Culture and Society

Words Mean Real Things.

Is there a collective noun for a group of loudspeakers?

I don’t know if there is one. If there isn’t there should be one.

I propose a drone of loudspeakers. There is a bunch of them outside my window right now and they seem to be having a lot of fun.

Have you seen The Jackal?

Chances are you haven’t. Because if you had seen him, he would have killed you.

The Day of the Jackal (1971) is a thriller by Frederick Forsyth about a professional assassin, The Jackal, who is contracted by a French dissident paramilitary organization, to kill Charles de Gaulle, the President of France. The novel is a much admired piece of writing. It received a 1972 Best Novel Edgar Award from the Mystery Writers of America. The book did a great deal for the creation of a special place in fiction for that special elusive kind of assassin.

It inspired two film adaptations, The Day of the Jackal in 1973 and a 1997 one called The Jackal. The 1973 one was rather good and the 1997 one, supposed to be a modern remake of the 1973 movie, is rather horrible.

Now, I personally detest remakes and reboots of all sorts but I can’t help think that they should attempt a decent adaptation of the source material itself.

And cast Michael Fassbender as The Jackal. Or maybe even, Jean Dujardin.



If that movie ever gets made, you will find me throwing money at the movie screens.

No one cares about the humble hyperbole anymore. This of course necessitates the use of modifiers like ‘more extra’. Which is not only incorrect but also a tad stupid. A distinct dialect even. Things like “extremely unique”, “free gift”.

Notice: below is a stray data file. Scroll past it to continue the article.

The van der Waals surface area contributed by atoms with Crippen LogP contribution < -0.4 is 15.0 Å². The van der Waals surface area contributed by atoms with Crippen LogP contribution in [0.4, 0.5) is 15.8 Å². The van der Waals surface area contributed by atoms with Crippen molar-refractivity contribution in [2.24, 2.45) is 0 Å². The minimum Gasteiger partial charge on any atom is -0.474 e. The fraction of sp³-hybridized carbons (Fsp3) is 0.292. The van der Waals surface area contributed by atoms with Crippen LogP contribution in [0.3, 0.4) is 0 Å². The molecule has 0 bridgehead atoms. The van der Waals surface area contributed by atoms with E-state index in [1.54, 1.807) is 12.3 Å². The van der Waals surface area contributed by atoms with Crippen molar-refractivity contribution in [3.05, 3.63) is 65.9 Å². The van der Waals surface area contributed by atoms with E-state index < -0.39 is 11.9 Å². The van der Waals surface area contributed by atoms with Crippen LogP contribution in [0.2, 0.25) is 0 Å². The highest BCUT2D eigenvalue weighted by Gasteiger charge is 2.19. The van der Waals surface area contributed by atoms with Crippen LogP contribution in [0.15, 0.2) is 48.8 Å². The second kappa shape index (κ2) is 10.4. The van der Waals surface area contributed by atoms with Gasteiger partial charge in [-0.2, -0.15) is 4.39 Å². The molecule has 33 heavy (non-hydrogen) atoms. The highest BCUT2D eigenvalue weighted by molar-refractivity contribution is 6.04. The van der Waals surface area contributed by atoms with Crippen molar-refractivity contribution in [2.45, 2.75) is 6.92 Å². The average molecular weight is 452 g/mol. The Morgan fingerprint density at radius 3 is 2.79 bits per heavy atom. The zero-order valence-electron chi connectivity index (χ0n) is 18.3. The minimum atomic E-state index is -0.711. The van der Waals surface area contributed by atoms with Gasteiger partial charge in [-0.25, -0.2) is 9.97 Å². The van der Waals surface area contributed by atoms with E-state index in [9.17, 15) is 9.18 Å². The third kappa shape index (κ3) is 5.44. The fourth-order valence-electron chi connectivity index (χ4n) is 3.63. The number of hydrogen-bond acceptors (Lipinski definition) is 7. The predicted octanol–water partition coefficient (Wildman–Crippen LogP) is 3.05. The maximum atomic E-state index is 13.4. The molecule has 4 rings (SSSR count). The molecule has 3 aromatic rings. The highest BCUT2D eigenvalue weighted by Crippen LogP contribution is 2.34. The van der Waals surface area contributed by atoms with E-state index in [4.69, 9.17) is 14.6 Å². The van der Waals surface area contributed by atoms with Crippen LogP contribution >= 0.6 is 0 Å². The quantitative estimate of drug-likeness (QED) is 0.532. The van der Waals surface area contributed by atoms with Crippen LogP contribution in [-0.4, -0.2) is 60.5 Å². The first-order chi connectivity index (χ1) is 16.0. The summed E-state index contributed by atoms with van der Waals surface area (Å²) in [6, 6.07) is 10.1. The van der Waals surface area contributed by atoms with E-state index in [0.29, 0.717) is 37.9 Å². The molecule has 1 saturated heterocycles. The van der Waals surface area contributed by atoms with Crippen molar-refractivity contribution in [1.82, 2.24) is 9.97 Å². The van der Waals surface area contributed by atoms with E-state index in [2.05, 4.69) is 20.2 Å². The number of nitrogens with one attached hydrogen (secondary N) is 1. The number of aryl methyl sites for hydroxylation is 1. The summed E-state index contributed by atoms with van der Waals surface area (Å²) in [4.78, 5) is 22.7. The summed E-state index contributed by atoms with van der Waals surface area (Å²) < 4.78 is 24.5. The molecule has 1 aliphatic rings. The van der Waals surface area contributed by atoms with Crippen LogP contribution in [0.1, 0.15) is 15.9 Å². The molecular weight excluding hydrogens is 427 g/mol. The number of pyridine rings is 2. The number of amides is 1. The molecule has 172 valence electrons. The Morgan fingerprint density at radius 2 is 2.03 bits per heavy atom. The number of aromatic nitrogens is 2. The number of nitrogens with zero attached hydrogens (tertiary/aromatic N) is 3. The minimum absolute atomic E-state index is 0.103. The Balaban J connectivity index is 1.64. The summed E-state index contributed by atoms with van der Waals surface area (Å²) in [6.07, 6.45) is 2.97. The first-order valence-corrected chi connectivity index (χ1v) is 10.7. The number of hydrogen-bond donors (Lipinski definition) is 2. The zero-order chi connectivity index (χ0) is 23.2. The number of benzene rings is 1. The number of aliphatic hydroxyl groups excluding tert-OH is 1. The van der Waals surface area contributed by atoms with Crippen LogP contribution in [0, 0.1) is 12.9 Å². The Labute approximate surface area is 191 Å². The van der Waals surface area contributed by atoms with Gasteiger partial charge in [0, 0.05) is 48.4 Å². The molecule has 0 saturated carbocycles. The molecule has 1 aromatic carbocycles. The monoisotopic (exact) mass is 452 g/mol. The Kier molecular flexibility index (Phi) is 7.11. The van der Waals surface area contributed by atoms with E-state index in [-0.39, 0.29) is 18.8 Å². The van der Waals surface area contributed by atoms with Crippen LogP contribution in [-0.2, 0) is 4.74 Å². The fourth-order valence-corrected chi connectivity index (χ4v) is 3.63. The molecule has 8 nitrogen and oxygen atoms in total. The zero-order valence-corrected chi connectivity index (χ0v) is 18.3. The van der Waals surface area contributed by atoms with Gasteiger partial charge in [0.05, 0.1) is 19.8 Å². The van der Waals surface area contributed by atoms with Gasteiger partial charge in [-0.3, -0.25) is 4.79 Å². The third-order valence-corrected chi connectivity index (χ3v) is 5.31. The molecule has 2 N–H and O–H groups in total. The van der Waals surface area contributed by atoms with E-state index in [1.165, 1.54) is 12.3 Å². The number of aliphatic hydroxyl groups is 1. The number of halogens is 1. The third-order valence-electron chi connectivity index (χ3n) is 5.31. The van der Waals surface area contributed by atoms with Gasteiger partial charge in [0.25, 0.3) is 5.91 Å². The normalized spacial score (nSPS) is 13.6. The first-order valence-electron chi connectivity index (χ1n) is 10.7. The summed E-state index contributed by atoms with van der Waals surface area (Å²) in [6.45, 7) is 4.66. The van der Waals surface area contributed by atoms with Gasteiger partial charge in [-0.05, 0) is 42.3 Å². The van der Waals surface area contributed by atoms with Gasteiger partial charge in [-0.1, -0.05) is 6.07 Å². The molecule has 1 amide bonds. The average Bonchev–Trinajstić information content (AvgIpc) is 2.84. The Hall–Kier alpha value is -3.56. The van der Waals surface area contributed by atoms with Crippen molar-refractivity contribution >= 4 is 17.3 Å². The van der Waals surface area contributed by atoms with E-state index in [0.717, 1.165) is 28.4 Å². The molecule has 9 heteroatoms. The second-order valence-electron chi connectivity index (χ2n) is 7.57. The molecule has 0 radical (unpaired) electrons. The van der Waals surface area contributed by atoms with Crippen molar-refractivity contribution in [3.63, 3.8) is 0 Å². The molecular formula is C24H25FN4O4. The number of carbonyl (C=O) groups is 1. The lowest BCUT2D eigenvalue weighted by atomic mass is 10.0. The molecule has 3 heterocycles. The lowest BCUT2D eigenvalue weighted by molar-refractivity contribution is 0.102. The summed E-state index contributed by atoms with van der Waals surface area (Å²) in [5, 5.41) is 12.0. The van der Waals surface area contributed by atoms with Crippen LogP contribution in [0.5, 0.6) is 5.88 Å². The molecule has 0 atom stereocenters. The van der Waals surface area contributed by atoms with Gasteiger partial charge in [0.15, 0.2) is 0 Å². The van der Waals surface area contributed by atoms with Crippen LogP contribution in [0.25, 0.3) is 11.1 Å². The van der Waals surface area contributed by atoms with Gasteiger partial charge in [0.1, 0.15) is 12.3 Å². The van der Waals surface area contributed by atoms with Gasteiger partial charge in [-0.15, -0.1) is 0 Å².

“It doesn’t get better than this.”

the pulchritudinous podiatrist says it,
the decrepit dermatologist says it,
the bird and the bee says it,

The above verses are my attempt at contributing to the infinite scroll of Nick Cave and The Bad Seeds’ song Babe, I’m On Fire.

I declare ‘pulchritudinous’ to be the word of the month.

It is an ugly word for beauty.

It also belongs to a special family of English words. All words in this family are unlike the meaning that they convey. Other members include big which is small and monosyllabic which is not monosyllabic at all. (They have other cousins, if you care to find out add them in the comments.)

baggins state of mind

“Well, all good stories deserve embellishment. You’ll have a tale or two to tell of your own when you come back.”
“…Can you promise that I will come back?”
“No. And if you do… you will not be the same.”

You know what I mean.


did you know that Spock sang about Bilbo Baggins?

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